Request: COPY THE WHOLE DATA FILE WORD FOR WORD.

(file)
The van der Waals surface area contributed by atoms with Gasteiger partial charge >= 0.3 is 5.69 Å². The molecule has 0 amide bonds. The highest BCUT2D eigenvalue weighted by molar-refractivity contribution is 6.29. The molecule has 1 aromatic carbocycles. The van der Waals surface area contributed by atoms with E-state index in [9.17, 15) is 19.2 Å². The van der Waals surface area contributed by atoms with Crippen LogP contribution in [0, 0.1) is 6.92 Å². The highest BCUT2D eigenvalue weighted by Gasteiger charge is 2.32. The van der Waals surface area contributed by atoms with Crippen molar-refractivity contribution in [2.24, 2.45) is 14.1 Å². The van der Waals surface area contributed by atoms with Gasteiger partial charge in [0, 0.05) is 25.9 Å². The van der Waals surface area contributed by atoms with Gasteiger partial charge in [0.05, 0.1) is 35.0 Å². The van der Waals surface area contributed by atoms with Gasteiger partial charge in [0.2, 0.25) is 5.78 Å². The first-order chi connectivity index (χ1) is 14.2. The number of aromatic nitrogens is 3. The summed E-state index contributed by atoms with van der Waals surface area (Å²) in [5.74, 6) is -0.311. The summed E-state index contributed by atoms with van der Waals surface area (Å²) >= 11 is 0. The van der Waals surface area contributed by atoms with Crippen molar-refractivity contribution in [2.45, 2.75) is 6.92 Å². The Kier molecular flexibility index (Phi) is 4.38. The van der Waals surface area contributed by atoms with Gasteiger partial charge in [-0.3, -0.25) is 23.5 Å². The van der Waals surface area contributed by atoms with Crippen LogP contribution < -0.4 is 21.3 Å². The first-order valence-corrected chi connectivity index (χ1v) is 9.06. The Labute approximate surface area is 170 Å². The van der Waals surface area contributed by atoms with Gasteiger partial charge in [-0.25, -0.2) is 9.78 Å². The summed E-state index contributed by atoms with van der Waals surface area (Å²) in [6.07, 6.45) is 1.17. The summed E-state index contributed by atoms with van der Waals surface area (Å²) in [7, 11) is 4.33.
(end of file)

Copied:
The van der Waals surface area contributed by atoms with Gasteiger partial charge >= 0.3 is 5.69 Å². The molecule has 0 amide bonds. The highest BCUT2D eigenvalue weighted by molar-refractivity contribution is 6.29. The molecule has 1 aromatic carbocycles. The van der Waals surface area contributed by atoms with E-state index in [9.17, 15) is 19.2 Å². The van der Waals surface area contributed by atoms with Crippen LogP contribution in [0, 0.1) is 6.92 Å². The highest BCUT2D eigenvalue weighted by Gasteiger charge is 2.32. The van der Waals surface area contributed by atoms with Crippen molar-refractivity contribution in [2.24, 2.45) is 14.1 Å². The van der Waals surface area contributed by atoms with Gasteiger partial charge in [0, 0.05) is 25.9 Å². The van der Waals surface area contributed by atoms with Gasteiger partial charge in [0.05, 0.1) is 35.0 Å². The van der Waals surface area contributed by atoms with Gasteiger partial charge in [0.2, 0.25) is 5.78 Å². The first-order chi connectivity index (χ1) is 14.2. The number of aromatic nitrogens is 3. The summed E-state index contributed by atoms with van der Waals surface area (Å²) in [5.74, 6) is -0.311. The summed E-state index contributed by atoms with van der Waals surface area (Å²) >= 11 is 0. The van der Waals surface area contributed by atoms with Crippen molar-refractivity contribution in [2.45, 2.75) is 6.92 Å². The Kier molecular flexibility index (Phi) is 4.38. The van der Waals surface area contributed by atoms with Gasteiger partial charge in [-0.3, -0.25) is 23.5 Å². The van der Waals surface area contributed by atoms with Crippen LogP contribution < -0.4 is 21.3 Å². The first-order valence-corrected chi connectivity index (χ1v) is 9.06. The Labute approximate surface area is 170 Å². The van der Waals surface area contributed by atoms with Gasteiger partial charge in [-0.25, -0.2) is 9.78 Å². The summed E-state index contributed by atoms with van der Waals surface area (Å²) in [6.07, 6.45) is 1.17. The summed E-state index contributed by atoms with van der Waals surface area (Å²) in [7, 11) is 4.33.